The first consignment of Lux toilet soap – popularly referred to as the beauty soap of international film stars’ and valued at Rs 33 million was exported to Bangladesh recently by Unilever Ceylon.
This shipment was followed by another consignment of 500 metric tons of Lifebuoy soap valued at Rs 25 million.
The 500 metric tons of Lux is 12 percent of Unilever’s annual production volume and the 500 tons of Lifebuoy 10 percent.
This, apparently, is the first time in 60 years that Unilever has been able to win the Lux export order to Bangladesh.
The Bangladesh High Commission’s Commercial Attache here, Shaiful Islam, vouched for the competitiveness of this product – both in quality and price as compared to that of the other current suppliers.
“We are also negotiating to export other products”, said Unilever’s out-going Chairman, JJ Wolfer, a day prior to his departure from Lanka to take up his new appointment in Hong Kong.
He attributed his company’s export achievement to its endeavour of making maximum use of the available plant and machinery and a change in the working patterns – a system whereby the meal breaks of its workforce were staggered and the production line kept going for 24 hours.
This system was conceived, he said, not only to increase productivity to meet the growing demand for soap, but also to take the maximum benefit from their capital investment of Rs 1,500 million on the buildings and machinery.
With this increase in production, the company saves approximately Rs 150 million per annum.
With this new work pattern, Unilever will be in a position to produce six million more pieces of soap annually.
We used to lose 6,900 tablets of soap at every lunch break of 45 minutes, said Unilever’s Technical Director Dr S AK Abayawardana.
Each metric ton contains 69 cases and each case 100 tablets of soap. This change in the application of different working patterns has also resulted in Unilever having to pay its 1,000 employees attached to the factory in Grandpass, an additional Rs 14 million.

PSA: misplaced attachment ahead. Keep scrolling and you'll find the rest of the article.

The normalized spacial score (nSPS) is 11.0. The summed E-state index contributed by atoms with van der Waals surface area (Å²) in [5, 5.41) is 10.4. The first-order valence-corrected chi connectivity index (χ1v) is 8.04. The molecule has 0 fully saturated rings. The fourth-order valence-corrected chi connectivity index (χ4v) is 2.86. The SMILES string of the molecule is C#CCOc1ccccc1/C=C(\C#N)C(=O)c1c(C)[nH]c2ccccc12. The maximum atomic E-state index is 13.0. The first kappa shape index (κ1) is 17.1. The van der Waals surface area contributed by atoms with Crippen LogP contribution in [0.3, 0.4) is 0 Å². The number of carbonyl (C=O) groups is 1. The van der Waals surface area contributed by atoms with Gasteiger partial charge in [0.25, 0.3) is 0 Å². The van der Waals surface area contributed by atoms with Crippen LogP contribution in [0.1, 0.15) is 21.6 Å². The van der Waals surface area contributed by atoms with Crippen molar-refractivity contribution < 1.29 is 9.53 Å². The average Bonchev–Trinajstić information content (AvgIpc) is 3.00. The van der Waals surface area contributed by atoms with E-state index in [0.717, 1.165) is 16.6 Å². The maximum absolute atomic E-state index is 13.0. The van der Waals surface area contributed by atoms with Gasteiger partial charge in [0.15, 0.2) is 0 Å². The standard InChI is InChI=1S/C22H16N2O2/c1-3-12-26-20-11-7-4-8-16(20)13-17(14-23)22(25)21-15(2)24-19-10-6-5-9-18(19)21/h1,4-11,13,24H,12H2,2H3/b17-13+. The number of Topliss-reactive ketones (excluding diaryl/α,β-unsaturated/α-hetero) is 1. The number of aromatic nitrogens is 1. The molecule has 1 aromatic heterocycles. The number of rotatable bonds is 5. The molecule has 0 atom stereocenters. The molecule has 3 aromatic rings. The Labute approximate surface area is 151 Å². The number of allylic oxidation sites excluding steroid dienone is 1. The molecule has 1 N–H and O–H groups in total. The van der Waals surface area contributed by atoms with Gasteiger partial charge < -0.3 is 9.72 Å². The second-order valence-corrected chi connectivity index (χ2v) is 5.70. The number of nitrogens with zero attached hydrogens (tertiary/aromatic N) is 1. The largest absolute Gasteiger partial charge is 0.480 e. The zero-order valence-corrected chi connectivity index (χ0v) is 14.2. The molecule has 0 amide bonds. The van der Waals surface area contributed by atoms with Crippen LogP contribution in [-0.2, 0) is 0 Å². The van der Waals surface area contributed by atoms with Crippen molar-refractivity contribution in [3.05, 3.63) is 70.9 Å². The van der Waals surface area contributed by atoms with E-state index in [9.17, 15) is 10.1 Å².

Wolfer made it quite clear that it was the machines that were being worked right through the day and not the employees who still enjoyed their lunch and tea breaks as usual.
He also hoped Unilever would be able to maintain this new system succesfully and achieve the present production quota at least, if not more, not only for the benefit of its employees but also for its customers and shareholders.
Director Personnel, TP Gunawardena attributed their success to employee cooperation.
Although it is possible to use this equipment for 365 days of the year, it was used only for 80 days, said Abayawardana.
Providing a statistical breakdown of the equipment’s working hours, he said people kept away from work for about 40 of the 365 days. There were tea and lunch breaks and at the end of it all what they reaped was a 40 percent production rate of these 365 days.
This productivity increase was achieved not only by a change in the working patterns but also by upgrading the skills, having a monthly skills operation pool to tide over absenteeism, evolving a system of working with the employees in groups, having employees take care of the work share of their colleagues during their absence and also by resorting to TPM (Total Productivity Maintenance), the handing over of the ownership of the production line to the employees whose responsibility it was to maintain it in good order. And more importantly, relying on them to work seven days of the week. A machine must work 168 hours per week, said Abayawardana.
Unilever manufactures 120 different products ranging from soap, toothpaste to food items.
It is a subsidiary of Unilever PLC, the Anglo-Dutch Company. operating in more than 90 countries with over 300,000 employees and an annual turnover of over US $ 49 billion.
Unilever Ceylon, an integral part of the global Unilever family has an annual turnover of Rs 800 million.